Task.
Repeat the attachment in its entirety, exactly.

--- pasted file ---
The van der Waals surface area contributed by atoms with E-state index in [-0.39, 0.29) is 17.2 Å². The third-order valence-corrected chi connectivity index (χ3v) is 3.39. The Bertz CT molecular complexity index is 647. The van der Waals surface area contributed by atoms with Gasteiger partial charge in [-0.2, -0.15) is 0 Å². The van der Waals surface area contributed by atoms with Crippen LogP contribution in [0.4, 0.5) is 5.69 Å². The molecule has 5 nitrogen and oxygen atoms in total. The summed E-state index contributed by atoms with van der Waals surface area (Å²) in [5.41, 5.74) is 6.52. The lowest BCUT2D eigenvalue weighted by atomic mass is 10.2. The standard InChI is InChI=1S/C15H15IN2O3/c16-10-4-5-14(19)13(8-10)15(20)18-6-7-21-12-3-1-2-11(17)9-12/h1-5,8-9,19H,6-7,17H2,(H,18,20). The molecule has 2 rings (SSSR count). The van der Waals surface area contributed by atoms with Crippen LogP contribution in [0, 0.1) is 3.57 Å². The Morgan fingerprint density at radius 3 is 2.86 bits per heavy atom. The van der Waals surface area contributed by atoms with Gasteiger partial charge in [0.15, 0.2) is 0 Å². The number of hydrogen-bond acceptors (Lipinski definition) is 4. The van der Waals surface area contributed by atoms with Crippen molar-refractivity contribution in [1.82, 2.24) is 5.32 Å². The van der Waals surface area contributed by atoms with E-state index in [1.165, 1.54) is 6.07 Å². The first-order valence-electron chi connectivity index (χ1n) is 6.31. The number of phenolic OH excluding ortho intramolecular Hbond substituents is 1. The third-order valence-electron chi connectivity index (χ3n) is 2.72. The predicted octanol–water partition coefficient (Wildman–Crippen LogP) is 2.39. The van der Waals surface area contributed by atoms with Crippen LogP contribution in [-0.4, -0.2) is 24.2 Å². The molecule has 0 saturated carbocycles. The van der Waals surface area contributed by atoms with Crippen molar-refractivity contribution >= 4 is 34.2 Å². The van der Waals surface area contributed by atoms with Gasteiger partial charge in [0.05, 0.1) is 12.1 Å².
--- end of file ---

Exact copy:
The van der Waals surface area contributed by atoms with E-state index in [-0.39, 0.29) is 17.2 Å². The third-order valence-corrected chi connectivity index (χ3v) is 3.39. The Bertz CT molecular complexity index is 647. The van der Waals surface area contributed by atoms with Gasteiger partial charge in [-0.2, -0.15) is 0 Å². The van der Waals surface area contributed by atoms with Crippen LogP contribution in [0.4, 0.5) is 5.69 Å². The molecule has 5 nitrogen and oxygen atoms in total. The summed E-state index contributed by atoms with van der Waals surface area (Å²) in [5.41, 5.74) is 6.52. The lowest BCUT2D eigenvalue weighted by atomic mass is 10.2. The standard InChI is InChI=1S/C15H15IN2O3/c16-10-4-5-14(19)13(8-10)15(20)18-6-7-21-12-3-1-2-11(17)9-12/h1-5,8-9,19H,6-7,17H2,(H,18,20). The molecule has 2 rings (SSSR count). The van der Waals surface area contributed by atoms with Crippen LogP contribution in [0, 0.1) is 3.57 Å². The Morgan fingerprint density at radius 3 is 2.86 bits per heavy atom. The van der Waals surface area contributed by atoms with Gasteiger partial charge in [0.15, 0.2) is 0 Å². The number of hydrogen-bond acceptors (Lipinski definition) is 4. The van der Waals surface area contributed by atoms with Crippen molar-refractivity contribution in [1.82, 2.24) is 5.32 Å². The van der Waals surface area contributed by atoms with E-state index in [1.165, 1.54) is 6.07 Å². The first-order valence-electron chi connectivity index (χ1n) is 6.31. The number of phenolic OH excluding ortho intramolecular Hbond substituents is 1. The third-order valence-electron chi connectivity index (χ3n) is 2.72. The predicted octanol–water partition coefficient (Wildman–Crippen LogP) is 2.39. The van der Waals surface area contributed by atoms with Crippen LogP contribution in [-0.4, -0.2) is 24.2 Å². The molecule has 0 saturated carbocycles. The van der Waals surface area contributed by atoms with Crippen molar-refractivity contribution >= 4 is 34.2 Å². The van der Waals surface area contributed by atoms with Gasteiger partial charge in [0.05, 0.1) is 12.1 Å².